“Sod the wine, I want to suck on the writing. This man White is an instinctive writer, bloody rare to find one who actually pulls it off, as in still gets a meaning across with concision. Sharp arbitrage of speed and risk, closest thing I can think of to Cicero’s ‘motus continuum animi.’

Probably takes a drink or two to connect like that: he literally paints his senses on the page.”

DBC Pierre (Vernon God Little, Ludmila’s Broken English, Lights Out In Wonderland)

Winner: Booker prize; Whitbread prize; Bollinger Wodehouse Everyman prize; James Joyce Award from the Literary & Historical Society of University College Dublin

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18 December 2010

GRENACHE AND McLAREN VALE CADENZIA

OLD VINE GRENACHE BEING SORTED IN THE VAUCHER BEGUET SORTING MACHINE AT YANGARRA, VINTAGE 2010. LEFT TO RIGHT: WINERIES BY DESIGN'S MD, GERALD ASBROEK, JACQUES BLAIN, CO-INVENTOR OF THE VAUCHER BEGUET MISTRAL GRAPE SORTER, AND PETER FRASER, GENERAL MANAGER AND WINEMAKER AT YANGARRA

 The Long Voyage Of Grenache
From Cape St Vincent, Oporto
To Gulf St Vincent, South Oz

by PHILIP WHITE

HIGH SANDS GRENACHE 'CAVIAR' AFTER THE SORTING PROCESS 

The first International Grenache Day passed in September.

While this may be a novel notion, it seems to make more sense than International Talk Like A Pirate Day, which slipped by on the 19th of that month, or the World Sports Journalists Day (July 2nd) which did little but make me wonder about Michaelangelo Rucci, a genius who writes about football in The Advertiser.

South Australia seems finally to be appreciating that many of the cold-region European varieties, like the Burgundian Pinot noir and Chardonnay, don’t much like this climate, which is more akin to the sands of North Africa than snowy continental Europe.

We should marvel more intensely on how the enlightened gentlemen who established the colony of South Australia were immediately savvy to the advantages of its Mediterranean climate in wine-making.

Some brash modernists now suggest that South Australia has the best Mediterranean climate in the world.

But those early householders needed fine wine on their tables, so they brought grape varieties from the western Mediterranean: from the Spanish and French coasts of that sea, and from around the corner into the Atlantic, to the Cape St Vincent and Portugal’s Vincentine Coast.

CABO DE SÃO VICENTE, ON PORTUGAL'S VINCENTINE COAST, SIMILAR IN MANY WAYS TO THE CAPE JARVIS, ON SOUTH AUSTRALIA'S GULF St. VINCENT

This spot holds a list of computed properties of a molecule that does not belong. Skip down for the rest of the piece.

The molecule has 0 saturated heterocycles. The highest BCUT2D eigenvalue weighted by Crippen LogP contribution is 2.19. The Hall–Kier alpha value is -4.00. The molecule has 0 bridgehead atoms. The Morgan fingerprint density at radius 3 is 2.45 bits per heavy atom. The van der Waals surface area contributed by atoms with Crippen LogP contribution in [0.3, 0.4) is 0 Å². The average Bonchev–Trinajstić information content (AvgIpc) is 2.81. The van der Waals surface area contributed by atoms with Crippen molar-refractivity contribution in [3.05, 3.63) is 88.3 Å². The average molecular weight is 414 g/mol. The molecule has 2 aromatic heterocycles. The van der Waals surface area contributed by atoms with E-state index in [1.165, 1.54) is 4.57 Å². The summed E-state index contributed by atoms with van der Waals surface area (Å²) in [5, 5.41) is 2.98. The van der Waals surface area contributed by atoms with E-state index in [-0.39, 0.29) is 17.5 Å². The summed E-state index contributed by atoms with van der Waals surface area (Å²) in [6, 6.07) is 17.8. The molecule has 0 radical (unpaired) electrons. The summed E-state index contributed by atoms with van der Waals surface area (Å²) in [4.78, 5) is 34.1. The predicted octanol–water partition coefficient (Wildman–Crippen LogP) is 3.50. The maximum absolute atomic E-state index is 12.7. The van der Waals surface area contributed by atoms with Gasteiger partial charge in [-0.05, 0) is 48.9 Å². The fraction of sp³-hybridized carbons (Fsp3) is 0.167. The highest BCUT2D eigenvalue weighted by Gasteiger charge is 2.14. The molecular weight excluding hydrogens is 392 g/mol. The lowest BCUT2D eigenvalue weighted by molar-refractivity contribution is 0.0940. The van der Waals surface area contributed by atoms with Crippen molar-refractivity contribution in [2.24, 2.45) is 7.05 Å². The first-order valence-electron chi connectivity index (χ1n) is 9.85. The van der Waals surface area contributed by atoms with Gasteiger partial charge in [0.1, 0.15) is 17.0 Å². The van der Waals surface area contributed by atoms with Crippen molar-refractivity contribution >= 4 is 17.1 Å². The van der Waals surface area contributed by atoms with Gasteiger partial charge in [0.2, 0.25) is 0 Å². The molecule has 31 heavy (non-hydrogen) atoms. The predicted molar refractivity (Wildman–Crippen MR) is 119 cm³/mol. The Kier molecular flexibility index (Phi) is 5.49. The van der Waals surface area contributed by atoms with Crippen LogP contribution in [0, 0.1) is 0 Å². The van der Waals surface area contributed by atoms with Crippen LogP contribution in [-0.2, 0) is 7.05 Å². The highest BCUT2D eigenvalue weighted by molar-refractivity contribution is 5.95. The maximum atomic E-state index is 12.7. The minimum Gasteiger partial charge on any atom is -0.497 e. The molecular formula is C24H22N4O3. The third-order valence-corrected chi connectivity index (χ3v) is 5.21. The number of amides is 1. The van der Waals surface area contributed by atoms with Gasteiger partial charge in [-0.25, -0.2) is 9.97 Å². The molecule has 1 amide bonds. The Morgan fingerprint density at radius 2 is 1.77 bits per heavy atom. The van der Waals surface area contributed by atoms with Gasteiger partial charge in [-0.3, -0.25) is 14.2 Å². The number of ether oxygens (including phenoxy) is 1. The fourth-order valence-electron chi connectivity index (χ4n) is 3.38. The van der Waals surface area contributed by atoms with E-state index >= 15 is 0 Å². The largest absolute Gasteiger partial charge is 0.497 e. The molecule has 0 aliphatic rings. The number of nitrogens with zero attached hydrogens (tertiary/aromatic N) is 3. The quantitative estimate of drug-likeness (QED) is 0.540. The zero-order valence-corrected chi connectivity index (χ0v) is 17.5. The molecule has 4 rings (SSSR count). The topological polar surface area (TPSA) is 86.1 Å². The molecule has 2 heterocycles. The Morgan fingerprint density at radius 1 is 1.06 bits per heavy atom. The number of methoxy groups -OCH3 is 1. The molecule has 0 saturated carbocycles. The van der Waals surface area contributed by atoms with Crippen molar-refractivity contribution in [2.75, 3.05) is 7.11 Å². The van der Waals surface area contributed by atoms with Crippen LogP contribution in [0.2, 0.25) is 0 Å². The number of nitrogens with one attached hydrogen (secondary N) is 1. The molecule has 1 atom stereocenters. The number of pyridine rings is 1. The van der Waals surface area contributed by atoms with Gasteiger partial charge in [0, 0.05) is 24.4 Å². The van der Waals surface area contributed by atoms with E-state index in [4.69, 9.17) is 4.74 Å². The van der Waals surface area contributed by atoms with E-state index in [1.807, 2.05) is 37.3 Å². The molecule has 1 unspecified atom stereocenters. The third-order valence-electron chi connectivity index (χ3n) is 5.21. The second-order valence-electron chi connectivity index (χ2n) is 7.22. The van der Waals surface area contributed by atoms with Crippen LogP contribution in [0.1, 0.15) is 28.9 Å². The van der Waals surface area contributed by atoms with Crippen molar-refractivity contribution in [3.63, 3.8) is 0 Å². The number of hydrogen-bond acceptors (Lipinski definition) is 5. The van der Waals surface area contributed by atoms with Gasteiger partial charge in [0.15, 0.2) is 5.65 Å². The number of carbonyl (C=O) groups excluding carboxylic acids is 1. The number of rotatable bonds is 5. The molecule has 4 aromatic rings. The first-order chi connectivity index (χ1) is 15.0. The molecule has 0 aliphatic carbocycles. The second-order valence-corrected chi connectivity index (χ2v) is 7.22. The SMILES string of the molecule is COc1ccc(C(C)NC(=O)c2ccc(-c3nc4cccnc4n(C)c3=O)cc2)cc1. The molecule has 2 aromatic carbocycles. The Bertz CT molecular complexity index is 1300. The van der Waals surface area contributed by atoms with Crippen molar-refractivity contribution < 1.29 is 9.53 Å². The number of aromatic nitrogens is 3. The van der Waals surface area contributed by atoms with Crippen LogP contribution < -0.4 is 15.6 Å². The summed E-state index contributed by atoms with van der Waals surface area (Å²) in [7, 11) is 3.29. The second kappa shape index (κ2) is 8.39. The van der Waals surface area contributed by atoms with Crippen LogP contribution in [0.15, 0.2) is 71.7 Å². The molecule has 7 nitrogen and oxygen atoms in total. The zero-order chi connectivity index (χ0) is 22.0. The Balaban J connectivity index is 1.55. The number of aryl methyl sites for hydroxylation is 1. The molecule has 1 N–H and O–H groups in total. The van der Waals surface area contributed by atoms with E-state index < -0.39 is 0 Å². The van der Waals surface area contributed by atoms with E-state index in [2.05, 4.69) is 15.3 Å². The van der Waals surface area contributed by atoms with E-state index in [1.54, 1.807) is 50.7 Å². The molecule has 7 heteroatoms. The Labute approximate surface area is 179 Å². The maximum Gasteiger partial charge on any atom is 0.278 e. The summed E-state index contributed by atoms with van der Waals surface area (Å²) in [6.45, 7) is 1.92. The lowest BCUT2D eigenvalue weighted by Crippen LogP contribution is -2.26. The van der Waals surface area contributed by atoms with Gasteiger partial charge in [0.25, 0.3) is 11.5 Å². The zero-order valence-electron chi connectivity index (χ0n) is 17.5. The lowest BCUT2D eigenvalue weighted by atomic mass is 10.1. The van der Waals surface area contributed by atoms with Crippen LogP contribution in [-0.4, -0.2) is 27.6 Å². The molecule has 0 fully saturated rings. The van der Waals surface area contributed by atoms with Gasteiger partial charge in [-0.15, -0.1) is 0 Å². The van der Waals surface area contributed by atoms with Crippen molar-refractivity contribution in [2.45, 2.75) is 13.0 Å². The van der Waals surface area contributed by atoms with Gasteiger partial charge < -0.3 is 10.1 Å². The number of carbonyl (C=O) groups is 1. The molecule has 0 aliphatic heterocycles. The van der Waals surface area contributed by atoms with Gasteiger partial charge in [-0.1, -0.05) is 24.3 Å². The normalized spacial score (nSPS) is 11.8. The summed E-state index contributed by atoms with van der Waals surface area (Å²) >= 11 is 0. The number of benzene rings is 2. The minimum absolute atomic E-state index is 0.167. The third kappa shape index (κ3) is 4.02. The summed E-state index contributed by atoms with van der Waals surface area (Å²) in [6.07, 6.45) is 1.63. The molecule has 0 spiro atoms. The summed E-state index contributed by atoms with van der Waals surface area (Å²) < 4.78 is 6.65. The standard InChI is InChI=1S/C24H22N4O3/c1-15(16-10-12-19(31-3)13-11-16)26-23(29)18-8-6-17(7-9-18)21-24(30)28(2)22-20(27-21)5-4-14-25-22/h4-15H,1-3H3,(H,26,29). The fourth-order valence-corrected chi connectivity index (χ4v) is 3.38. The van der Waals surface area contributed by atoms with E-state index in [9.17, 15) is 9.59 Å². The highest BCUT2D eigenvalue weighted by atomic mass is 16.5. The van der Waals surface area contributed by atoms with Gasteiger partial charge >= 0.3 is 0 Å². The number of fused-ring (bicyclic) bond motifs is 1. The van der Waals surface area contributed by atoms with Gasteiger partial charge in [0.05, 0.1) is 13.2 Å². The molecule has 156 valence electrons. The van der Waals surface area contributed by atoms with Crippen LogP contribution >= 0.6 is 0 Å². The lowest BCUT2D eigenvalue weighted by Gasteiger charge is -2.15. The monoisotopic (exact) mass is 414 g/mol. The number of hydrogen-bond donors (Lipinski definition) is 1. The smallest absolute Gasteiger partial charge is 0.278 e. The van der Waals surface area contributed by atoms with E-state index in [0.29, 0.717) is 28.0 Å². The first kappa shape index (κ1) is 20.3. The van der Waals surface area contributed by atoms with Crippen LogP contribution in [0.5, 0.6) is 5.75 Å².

St Vincent is the patron of viticulturers; around his Cabo sailed wine shippers for centuries, taking wine to England. Outnumbered two-to-one, John “Old Jarvie” Jarvis (below right), a patron of Lord Nelson and Matthew Flinders, thrashed the Spanish navy off its waters in 1797, and was so awarded the title Earl St Vincent. Flinders named our Gulf St Vincent and Cape Jarvis after him.

While some of the early vignerons (Gilbert, Duffield, Reynell) struggled to succeed with the cooler climate varieties, like Cabernet, Semillon, and Riesling, most preferred the western Mediterranean types. Foremost amongst these was Grenache, the tough, wild red most prolific across north Africa, Italy, southern France and Spain, and around into Portugal.

My precursor in the wine column at The Advertiser, the rakish Ebenezer Ward, wrote in 1861 that Grenache was popularly being grafted widely onto roots of failed Cabernet, and thrived here on its own roots. He reports it doing well at Felixstowe, Clarendon, Beaumont, Auldana, Glen Osmond, Magill, Belair, Craigburn, and Keyneton. He associates no German names with its introduction.
















EBENEZER WARD
 
When the big English wine families began to turn their home table habit into a booming intoxicant industry, it soon became apparent that fortified wine was much easier to make and store, and provided significantly louder bang for the buck than effete table wines. Grenache was handy, as it made fine port for the mob as well as lighter, drier table wine for the odd posh table.

After World War Two, the fortified industry was roaring, as men shattered by battle and misplacement found consolation in strong sweet cheap ports; their womenfolk kept up with the hidden flagon sherry. But this was a classic case of a market that would obviously disappear through its own terminally addictive nature; by the late ’sixties the fashion was turning to lighter, less destructive wine.

It was in this transition that winemakers who could barely remember dry table Grenache seemed to completely forget its faithful nature, and far too many of the priceless old vineyards were uprooted to make way for Cabernet, Merlot and Chardonnay.

With remarkable success, the Barossa and McLaren Vale are currently locked in a dainty race to re-establish Grenache as a fine gastronomic tincture. Tim Smith, Charlie Melton, and Greenock Creek lead the Barossa pack in sheer shimmering quality. Smiffy this year won Best Single Vineyard or Estate Grenache in the world at the London International Wine and Spirit Challenge with his Chateau Tanunda The Everest Barossa Grenache 2008. Kaesler, Langmeil, Kalleske, Murray Street, John Duval and Teusner also make lovely Grenache wines. Many of these are austere regardless of their alcohol, akin to wines made from the drier uplands of Spain.


CHATEAU TANUNDA, BAROSSA, WHERE TIM SMITH MADE THE THE EVEREST BAROSSA GRENACHE 2008, WINNER OF THE WORLD'S BEST GRENACHE AT THE LONDON INTERNATIONAL WINE AND SPIRIT CHALLENGE, 2010

McLaren Vale, with its more Mediterranean levels of humidity, seems to make a softer, more silky and soulful type of Grenache along the lines of the sunny south of France. These are perhaps best studied through the new set of Cadenzia wines, which are Grenache, or Grenache-based, and made by six rival producers who work together in this scheme.

Named after the cadenza, a passage of music where the soloist in an orchestra is given a chance to improvise, these wines offer a very handy spectrum of Grenache styles, from the simpler south of France maraschino and marello cherry-bombs, through to the overt black leather and kalamata Spanishness of the blends, tasted most extremely in the d’Arenberg.